Over the past five years, TI has contributed more than $150 million to education. Higher education has received more than 80 percent of this investment, with approximately 70 percent of that funding focused on research. In addition, employee volunteering, equipment donations, and in-kind contributions significantly extend the impact of this commitment.
In 2012, TI and its philanthropic arms granted more than $22 million to support education in pre-K–12 and university programs. This helped students improve their interest in and understanding of STEM subjects and also supported professional development and training programs for teachers.
In the U.S., TI works to grow students’ interest in STEM and encourage their pursuit of technology-related degrees and careers. The company supports numerous programs that it believes benefit the most students or have a track record of shifting student attitudes and achievements in STEM disciplines. TI collaborates with established organizations that can affect greater progress. Some of their primary initiatives include: Advanced Placement (AP) Incentive Program, TI MathForward™, TI Power of STEM, Educate Texas, Plano ISD Academy High School, and robotics competitions.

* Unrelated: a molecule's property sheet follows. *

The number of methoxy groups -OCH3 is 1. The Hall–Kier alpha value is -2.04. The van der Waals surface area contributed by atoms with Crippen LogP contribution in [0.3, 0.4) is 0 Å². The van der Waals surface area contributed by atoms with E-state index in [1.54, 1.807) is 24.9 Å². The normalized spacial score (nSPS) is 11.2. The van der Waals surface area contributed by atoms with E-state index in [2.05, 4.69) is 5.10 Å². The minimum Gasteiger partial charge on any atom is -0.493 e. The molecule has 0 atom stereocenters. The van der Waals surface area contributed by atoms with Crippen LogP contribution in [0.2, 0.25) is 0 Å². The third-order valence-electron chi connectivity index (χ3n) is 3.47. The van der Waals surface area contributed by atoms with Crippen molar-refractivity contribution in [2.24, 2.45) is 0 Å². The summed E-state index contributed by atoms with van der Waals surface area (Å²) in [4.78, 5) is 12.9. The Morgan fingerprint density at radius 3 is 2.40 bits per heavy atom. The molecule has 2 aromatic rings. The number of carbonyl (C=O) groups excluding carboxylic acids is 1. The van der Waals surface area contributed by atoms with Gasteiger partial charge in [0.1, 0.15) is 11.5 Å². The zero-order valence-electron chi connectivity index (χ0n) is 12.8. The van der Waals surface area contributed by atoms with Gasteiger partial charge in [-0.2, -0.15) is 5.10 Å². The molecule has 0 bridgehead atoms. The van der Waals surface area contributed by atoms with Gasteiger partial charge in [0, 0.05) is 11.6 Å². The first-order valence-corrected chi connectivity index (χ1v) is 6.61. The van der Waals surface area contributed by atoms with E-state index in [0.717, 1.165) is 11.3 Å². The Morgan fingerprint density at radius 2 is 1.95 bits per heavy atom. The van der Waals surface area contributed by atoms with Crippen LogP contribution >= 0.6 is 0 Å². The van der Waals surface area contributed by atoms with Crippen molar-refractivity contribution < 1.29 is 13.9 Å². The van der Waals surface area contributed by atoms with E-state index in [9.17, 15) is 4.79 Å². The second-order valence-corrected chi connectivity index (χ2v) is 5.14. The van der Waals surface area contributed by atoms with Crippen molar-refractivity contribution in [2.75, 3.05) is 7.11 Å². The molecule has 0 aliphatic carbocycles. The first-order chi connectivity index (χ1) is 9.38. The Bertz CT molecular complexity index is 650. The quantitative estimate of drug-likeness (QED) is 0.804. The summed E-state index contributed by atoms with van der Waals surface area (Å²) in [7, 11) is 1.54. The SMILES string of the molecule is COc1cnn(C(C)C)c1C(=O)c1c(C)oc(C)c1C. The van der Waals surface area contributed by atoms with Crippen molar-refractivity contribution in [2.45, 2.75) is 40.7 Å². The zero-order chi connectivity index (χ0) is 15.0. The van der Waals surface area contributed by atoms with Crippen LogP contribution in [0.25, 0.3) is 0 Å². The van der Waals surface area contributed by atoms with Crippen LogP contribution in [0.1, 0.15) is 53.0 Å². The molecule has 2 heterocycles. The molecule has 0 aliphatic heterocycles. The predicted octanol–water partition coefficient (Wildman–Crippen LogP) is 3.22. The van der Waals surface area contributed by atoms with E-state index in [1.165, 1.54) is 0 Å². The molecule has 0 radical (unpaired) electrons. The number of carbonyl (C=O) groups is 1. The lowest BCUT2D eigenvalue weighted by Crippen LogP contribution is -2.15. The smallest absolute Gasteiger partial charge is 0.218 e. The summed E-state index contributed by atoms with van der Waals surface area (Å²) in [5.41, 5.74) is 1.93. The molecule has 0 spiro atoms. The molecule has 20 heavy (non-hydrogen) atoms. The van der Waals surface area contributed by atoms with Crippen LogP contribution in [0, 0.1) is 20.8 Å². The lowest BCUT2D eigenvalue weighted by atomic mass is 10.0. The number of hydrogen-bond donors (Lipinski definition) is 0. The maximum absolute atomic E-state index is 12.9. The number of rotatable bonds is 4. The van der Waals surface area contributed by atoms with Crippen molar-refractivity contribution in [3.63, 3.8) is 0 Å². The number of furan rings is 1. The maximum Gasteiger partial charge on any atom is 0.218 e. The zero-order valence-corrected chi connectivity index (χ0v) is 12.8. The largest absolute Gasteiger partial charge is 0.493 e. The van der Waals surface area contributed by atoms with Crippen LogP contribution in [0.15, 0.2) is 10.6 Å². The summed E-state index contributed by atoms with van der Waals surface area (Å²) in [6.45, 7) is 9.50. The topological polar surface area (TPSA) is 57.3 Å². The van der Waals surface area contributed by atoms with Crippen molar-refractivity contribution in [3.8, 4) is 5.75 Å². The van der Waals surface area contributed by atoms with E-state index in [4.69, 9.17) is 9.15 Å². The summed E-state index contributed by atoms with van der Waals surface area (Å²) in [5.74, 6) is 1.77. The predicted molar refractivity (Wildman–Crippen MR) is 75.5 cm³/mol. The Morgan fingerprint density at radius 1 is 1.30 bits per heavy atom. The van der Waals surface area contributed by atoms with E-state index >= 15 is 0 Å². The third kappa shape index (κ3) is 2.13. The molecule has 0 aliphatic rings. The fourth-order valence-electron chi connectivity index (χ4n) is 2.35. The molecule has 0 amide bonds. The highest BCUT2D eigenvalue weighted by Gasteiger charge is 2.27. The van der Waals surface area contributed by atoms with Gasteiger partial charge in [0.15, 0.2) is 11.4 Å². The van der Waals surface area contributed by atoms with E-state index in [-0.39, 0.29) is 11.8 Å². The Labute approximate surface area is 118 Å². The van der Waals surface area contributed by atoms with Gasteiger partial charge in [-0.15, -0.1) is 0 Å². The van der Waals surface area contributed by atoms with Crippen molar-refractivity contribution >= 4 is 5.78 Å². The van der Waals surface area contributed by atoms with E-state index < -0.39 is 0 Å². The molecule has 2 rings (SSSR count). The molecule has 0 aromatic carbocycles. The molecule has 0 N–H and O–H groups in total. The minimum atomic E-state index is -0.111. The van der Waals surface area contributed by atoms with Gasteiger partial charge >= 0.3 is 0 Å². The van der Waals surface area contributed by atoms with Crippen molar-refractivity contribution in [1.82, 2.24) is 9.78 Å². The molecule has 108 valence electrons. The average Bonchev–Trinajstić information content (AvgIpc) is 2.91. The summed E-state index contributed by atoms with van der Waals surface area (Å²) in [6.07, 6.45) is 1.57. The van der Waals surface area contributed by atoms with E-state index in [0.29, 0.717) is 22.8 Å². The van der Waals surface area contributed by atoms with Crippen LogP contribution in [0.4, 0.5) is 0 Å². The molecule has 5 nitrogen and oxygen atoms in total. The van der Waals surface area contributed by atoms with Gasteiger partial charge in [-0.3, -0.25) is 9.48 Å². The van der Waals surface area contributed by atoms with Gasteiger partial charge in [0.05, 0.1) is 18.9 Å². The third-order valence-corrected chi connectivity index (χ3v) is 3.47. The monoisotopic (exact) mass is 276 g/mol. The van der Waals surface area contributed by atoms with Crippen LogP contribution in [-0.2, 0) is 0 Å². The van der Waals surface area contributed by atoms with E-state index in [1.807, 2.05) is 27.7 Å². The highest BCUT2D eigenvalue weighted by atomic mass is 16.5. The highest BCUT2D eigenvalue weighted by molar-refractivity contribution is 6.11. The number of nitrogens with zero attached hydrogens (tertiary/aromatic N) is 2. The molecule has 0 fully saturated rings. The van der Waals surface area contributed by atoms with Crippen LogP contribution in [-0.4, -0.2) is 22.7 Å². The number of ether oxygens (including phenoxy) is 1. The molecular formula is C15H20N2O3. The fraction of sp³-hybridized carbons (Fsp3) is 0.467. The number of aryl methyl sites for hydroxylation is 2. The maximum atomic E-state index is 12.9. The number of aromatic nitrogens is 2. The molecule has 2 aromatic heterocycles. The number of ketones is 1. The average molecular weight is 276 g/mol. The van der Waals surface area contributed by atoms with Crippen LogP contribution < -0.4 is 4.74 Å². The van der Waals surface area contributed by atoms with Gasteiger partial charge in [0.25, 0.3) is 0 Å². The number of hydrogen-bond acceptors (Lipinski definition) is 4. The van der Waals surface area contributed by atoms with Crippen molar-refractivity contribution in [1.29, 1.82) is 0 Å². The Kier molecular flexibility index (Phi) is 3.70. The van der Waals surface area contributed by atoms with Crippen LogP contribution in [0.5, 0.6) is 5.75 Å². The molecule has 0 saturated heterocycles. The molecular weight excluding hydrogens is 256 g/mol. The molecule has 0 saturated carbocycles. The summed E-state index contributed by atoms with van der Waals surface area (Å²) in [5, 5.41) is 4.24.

TI recognizes that to increase the number of math- and science-capable students adequately prepared to successfully graduate from STEM-based disciplines, they must invest in the development and certification of teachers. Key programs that TI supported in 2012 included High Tech High Heels, Teach for America, Teachers Teaching with Technology, UTeach, and STEM teach recognition programs.
TI’s approach to developing education technology and services for math and science has allowed the company to become one of the most widely recognized and adopted educational equipment brands used by teachers and students. Educators are involved in every aspect of product development, connecting students’ learning experiences to the real world and opening career paths rooted in math and science.